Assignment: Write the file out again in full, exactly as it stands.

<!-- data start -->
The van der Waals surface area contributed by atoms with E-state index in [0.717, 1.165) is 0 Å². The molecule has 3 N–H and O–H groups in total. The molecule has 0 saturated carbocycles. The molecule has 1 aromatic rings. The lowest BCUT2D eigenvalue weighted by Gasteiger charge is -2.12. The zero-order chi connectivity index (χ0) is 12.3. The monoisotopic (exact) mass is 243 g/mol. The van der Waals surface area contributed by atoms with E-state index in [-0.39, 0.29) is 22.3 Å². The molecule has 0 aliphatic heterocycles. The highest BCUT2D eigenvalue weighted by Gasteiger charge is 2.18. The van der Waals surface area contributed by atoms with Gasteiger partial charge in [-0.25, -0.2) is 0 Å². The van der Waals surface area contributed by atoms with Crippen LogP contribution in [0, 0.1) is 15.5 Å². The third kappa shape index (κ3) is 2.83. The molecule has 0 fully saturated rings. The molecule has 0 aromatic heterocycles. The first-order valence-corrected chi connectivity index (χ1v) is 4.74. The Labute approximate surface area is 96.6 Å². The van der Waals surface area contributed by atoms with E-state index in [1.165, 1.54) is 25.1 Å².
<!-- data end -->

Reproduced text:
The van der Waals surface area contributed by atoms with E-state index in [0.717, 1.165) is 0 Å². The molecule has 3 N–H and O–H groups in total. The molecule has 0 saturated carbocycles. The molecule has 1 aromatic rings. The lowest BCUT2D eigenvalue weighted by Gasteiger charge is -2.12. The zero-order chi connectivity index (χ0) is 12.3. The monoisotopic (exact) mass is 243 g/mol. The van der Waals surface area contributed by atoms with E-state index in [-0.39, 0.29) is 22.3 Å². The molecule has 0 aliphatic heterocycles. The highest BCUT2D eigenvalue weighted by Gasteiger charge is 2.18. The van der Waals surface area contributed by atoms with Gasteiger partial charge in [-0.25, -0.2) is 0 Å². The van der Waals surface area contributed by atoms with Crippen LogP contribution in [0, 0.1) is 15.5 Å². The third kappa shape index (κ3) is 2.83. The molecule has 0 fully saturated rings. The molecule has 0 aromatic heterocycles. The first-order valence-corrected chi connectivity index (χ1v) is 4.74. The Labute approximate surface area is 96.6 Å². The van der Waals surface area contributed by atoms with E-state index in [1.165, 1.54) is 25.1 Å².